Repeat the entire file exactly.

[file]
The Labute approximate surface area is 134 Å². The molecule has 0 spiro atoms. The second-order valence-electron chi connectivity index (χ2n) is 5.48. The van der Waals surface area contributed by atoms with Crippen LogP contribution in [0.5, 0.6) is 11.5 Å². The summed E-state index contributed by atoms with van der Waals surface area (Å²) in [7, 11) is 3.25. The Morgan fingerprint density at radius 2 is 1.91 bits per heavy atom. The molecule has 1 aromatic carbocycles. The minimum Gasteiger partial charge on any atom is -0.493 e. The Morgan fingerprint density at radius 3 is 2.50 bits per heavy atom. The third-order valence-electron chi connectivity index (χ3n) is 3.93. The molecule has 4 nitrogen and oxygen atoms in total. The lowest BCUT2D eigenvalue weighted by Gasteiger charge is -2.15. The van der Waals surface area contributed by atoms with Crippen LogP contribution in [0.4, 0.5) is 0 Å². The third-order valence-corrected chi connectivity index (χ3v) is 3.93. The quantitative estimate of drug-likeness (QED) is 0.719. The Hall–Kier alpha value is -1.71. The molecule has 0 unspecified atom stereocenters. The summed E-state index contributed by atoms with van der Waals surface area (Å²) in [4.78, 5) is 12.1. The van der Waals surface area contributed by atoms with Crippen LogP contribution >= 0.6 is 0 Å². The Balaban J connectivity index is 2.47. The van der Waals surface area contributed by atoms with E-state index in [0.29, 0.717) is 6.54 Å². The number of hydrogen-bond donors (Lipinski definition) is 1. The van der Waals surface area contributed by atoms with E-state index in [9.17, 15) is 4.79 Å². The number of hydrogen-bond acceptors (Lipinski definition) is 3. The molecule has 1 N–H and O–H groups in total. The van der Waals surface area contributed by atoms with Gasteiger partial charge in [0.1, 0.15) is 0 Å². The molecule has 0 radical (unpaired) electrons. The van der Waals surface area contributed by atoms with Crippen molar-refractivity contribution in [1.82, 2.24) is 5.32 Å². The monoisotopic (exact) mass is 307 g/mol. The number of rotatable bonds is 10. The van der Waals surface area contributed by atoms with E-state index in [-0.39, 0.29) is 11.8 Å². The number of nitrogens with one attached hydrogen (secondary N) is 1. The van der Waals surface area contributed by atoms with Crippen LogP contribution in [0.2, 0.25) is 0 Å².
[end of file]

The Labute approximate surface area is 134 Å². The molecule has 0 spiro atoms. The second-order valence-electron chi connectivity index (χ2n) is 5.48. The van der Waals surface area contributed by atoms with Crippen LogP contribution in [0.5, 0.6) is 11.5 Å². The summed E-state index contributed by atoms with van der Waals surface area (Å²) in [7, 11) is 3.25. The Morgan fingerprint density at radius 2 is 1.91 bits per heavy atom. The molecule has 1 aromatic carbocycles. The minimum Gasteiger partial charge on any atom is -0.493 e. The Morgan fingerprint density at radius 3 is 2.50 bits per heavy atom. The third-order valence-electron chi connectivity index (χ3n) is 3.93. The molecule has 4 nitrogen and oxygen atoms in total. The lowest BCUT2D eigenvalue weighted by Gasteiger charge is -2.15. The van der Waals surface area contributed by atoms with Crippen LogP contribution in [0.4, 0.5) is 0 Å². The third-order valence-corrected chi connectivity index (χ3v) is 3.93. The quantitative estimate of drug-likeness (QED) is 0.719. The Hall–Kier alpha value is -1.71. The molecule has 0 unspecified atom stereocenters. The summed E-state index contributed by atoms with van der Waals surface area (Å²) in [4.78, 5) is 12.1. The van der Waals surface area contributed by atoms with Crippen LogP contribution >= 0.6 is 0 Å². The Balaban J connectivity index is 2.47. The van der Waals surface area contributed by atoms with E-state index in [0.29, 0.717) is 6.54 Å². The number of hydrogen-bond donors (Lipinski definition) is 1. The van der Waals surface area contributed by atoms with E-state index in [9.17, 15) is 4.79 Å². The number of hydrogen-bond acceptors (Lipinski definition) is 3. The molecule has 1 N–H and O–H groups in total. The van der Waals surface area contributed by atoms with Gasteiger partial charge in [0.1, 0.15) is 0 Å². The molecule has 0 radical (unpaired) electrons. The van der Waals surface area contributed by atoms with Crippen molar-refractivity contribution in [1.82, 2.24) is 5.32 Å². The monoisotopic (exact) mass is 307 g/mol. The number of rotatable bonds is 10. The van der Waals surface area contributed by atoms with E-state index in [-0.39, 0.29) is 11.8 Å². The number of nitrogens with one attached hydrogen (secondary N) is 1. The van der Waals surface area contributed by atoms with Crippen LogP contribution in [0.2, 0.25) is 0 Å².